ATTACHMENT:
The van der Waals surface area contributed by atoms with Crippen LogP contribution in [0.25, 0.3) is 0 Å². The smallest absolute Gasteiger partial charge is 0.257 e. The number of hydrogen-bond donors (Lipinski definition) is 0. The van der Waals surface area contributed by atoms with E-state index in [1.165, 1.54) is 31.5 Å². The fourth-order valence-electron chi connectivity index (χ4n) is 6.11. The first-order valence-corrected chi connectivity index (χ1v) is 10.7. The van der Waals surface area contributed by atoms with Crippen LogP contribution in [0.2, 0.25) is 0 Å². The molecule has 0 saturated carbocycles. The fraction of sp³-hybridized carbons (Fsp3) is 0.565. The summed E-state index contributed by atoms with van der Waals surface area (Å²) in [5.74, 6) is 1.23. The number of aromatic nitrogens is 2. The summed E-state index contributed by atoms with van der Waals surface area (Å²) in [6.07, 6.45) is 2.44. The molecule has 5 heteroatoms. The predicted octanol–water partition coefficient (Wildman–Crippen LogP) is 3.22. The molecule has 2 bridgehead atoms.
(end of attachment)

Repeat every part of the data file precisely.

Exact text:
The van der Waals surface area contributed by atoms with Crippen LogP contribution in [0.25, 0.3) is 0 Å². The smallest absolute Gasteiger partial charge is 0.257 e. The number of hydrogen-bond donors (Lipinski definition) is 0. The van der Waals surface area contributed by atoms with E-state index in [1.165, 1.54) is 31.5 Å². The fourth-order valence-electron chi connectivity index (χ4n) is 6.11. The first-order valence-corrected chi connectivity index (χ1v) is 10.7. The van der Waals surface area contributed by atoms with Crippen LogP contribution in [0.2, 0.25) is 0 Å². The molecule has 0 saturated carbocycles. The fraction of sp³-hybridized carbons (Fsp3) is 0.565. The summed E-state index contributed by atoms with van der Waals surface area (Å²) in [5.74, 6) is 1.23. The number of aromatic nitrogens is 2. The summed E-state index contributed by atoms with van der Waals surface area (Å²) in [6.07, 6.45) is 2.44. The molecule has 5 heteroatoms. The predicted octanol–water partition coefficient (Wildman–Crippen LogP) is 3.22. The molecule has 2 bridgehead atoms.